Sunday, November 12, 2017

Doc's Daughter - 4

Three of Doc's  four Stiles’ girls made their way pretty well in the world. There is no telling what the precocious youngest-of-the-four might have done, had she not turned aside from medicine; but … well, she did - she turned to ministry and the support of her pastor husband -  not overly self-serving or lucrative, I’d say now. At the time, however, it seemed like the right thing to do.
Essa Mae, the elder, became a quiet, fragile but pretty, old maid school teacher and Master Librarian. She survived her rough beginnings and lived a quiet full devoted life as a genteel, sensitive, single lady; except for her unfortunate encounter with Charles Pair who defrauded her of more than he gave her in a short marriage that cud not rob her of her character and her certainty of who she was.

After Tommie and I began our student days in Portland, Mae joined us. At one time or another we had both of my sisters, and Mae. Once in Portland; Mae became a vital communication link in the office staff of Pacific Bible College assisting A. F. Gray and Otto Linn, the President and Dean. Throughout the years following Portland, Mae spent long periods nearby, or living within our reach. Periodically, she was just another member of our household; she frequently enjoyed assisting in rearing our Meredith and Scott; they dearly loved “Aunt Mae,” and thoroughly enjoyed being “Aunt Mae” (no online pictures of Mae and Vi).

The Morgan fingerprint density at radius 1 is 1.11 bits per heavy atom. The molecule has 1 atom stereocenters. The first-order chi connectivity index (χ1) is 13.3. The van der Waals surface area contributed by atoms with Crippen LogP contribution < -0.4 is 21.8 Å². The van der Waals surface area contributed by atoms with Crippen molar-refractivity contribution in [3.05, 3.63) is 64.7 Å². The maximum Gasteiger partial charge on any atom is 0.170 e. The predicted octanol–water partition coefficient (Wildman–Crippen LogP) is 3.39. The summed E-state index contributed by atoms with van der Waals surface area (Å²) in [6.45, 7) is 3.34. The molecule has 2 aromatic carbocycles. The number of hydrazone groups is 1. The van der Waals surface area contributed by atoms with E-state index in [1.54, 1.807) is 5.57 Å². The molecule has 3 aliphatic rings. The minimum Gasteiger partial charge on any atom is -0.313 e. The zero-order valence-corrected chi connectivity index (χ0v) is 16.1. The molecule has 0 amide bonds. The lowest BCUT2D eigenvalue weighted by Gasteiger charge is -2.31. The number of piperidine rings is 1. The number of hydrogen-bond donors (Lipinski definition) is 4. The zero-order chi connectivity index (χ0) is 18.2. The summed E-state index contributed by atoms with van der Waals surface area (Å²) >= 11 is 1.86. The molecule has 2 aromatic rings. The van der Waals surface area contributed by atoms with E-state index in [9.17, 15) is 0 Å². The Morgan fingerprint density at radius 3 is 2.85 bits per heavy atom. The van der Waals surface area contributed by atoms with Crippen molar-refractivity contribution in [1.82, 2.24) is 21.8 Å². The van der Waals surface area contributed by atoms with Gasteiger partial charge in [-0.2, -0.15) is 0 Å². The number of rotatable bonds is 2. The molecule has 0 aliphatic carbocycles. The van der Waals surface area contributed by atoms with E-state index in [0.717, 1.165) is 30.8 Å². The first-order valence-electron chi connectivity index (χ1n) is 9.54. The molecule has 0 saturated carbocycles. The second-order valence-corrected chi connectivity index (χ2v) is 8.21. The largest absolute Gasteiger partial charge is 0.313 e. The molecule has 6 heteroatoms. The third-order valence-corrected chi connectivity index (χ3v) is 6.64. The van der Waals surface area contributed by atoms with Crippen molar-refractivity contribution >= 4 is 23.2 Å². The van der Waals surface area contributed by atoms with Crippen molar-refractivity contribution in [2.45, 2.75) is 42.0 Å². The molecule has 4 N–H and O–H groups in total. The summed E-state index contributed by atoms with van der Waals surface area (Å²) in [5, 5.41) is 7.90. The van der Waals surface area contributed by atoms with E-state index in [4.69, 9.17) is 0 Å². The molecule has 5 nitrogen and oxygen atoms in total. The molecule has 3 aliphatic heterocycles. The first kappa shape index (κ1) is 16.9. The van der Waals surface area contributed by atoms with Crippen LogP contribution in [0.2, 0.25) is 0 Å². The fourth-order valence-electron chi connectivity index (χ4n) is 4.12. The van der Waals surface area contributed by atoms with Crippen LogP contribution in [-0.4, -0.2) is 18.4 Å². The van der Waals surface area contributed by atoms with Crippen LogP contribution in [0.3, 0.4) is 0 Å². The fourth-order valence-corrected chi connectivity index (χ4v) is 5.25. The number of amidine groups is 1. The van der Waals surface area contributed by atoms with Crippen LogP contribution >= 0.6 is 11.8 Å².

Mae struggled with some dementia issues later in life. She became quite settled in the Baptist culture of Waco, Texas and did well, living alone among her own circle of friends where she became quite well established in her own little domicile. By this time, Tommie was able to return the favor and spend considerable time with Mae in Waco and they enjoyed amiable and intimate harmony as the eldest and youngest sisters. She enjoyed her close-knit fellowship with the small and struggling Church of God congregation; taught a Sunday School class if I remember, and found Baptist culture quite acceptable.

Mae died in May of 1997, still in her eighties, just prior to my seventieth birthday. She was interred in the family plot in Welty, OK barely two months before the family would celebrate Ben’s faith-filled life under the direction of Freewill Baptist Pastor Berton Perry. Longtime friend of both the Stiles’ family and we Warner’s, Russell Noss, a pastoral fixture in Oklahoma  and a fellow student from our Bible College days, accepted it as a great honor to officiate at Mae’s Memorial Service.
Russell did a noteworthy job of fortifying the family’s tenderness for elder sister Essa Mae. Baby sister then invested the additional time and energy needed to expedite the closing out of Mae’s business affairs, but with Tommie now gone, I find I still have some of Mae’s most “personal”.

Viola first worked for the government in San Antonio. After she married Bill, a North Texas graduate of Texas A& M and fellow CPA, the two shuttled back and forth between Shell’s Houston and Midland offices building a comfortable living. Their home on North Big Spring became our get-away home away from home, a secure shelter during those early Texas years when Bill spent much of his time investing in his Midland business enterprises.

Simultaneously, George H. W. Bush the wealthy young New Englander and Military Veteran, was establishing himself in the Texas oil business by buying up right-of-way’s between oil leases and slant drilling, and trying to raise young George to follow in his steps.